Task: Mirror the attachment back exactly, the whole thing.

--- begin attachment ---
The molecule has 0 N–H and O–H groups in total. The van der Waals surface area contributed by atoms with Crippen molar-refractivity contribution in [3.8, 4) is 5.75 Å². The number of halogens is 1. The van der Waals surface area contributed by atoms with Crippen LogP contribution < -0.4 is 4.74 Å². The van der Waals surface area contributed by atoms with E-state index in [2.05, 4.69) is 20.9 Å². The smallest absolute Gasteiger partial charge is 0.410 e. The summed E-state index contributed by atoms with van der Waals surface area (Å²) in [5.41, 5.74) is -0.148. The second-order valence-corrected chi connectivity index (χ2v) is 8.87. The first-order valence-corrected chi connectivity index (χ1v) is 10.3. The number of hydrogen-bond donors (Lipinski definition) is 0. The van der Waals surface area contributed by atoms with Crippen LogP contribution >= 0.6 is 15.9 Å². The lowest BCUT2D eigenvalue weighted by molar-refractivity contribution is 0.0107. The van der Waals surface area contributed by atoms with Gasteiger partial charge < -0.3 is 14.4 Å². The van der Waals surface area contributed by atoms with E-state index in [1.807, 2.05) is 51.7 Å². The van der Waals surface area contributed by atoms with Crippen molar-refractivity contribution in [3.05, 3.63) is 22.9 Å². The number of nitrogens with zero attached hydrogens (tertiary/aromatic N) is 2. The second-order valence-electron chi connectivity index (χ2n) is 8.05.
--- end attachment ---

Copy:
The molecule has 0 N–H and O–H groups in total. The van der Waals surface area contributed by atoms with Crippen molar-refractivity contribution in [3.8, 4) is 5.75 Å². The number of halogens is 1. The van der Waals surface area contributed by atoms with Crippen LogP contribution < -0.4 is 4.74 Å². The van der Waals surface area contributed by atoms with E-state index in [2.05, 4.69) is 20.9 Å². The smallest absolute Gasteiger partial charge is 0.410 e. The summed E-state index contributed by atoms with van der Waals surface area (Å²) in [5.41, 5.74) is -0.148. The second-order valence-corrected chi connectivity index (χ2v) is 8.87. The first-order valence-corrected chi connectivity index (χ1v) is 10.3. The number of hydrogen-bond donors (Lipinski definition) is 0. The van der Waals surface area contributed by atoms with Crippen LogP contribution >= 0.6 is 15.9 Å². The lowest BCUT2D eigenvalue weighted by molar-refractivity contribution is 0.0107. The van der Waals surface area contributed by atoms with Gasteiger partial charge < -0.3 is 14.4 Å². The van der Waals surface area contributed by atoms with E-state index in [1.807, 2.05) is 51.7 Å². The van der Waals surface area contributed by atoms with Crippen molar-refractivity contribution in [3.05, 3.63) is 22.9 Å². The number of nitrogens with zero attached hydrogens (tertiary/aromatic N) is 2. The second-order valence-electron chi connectivity index (χ2n) is 8.05.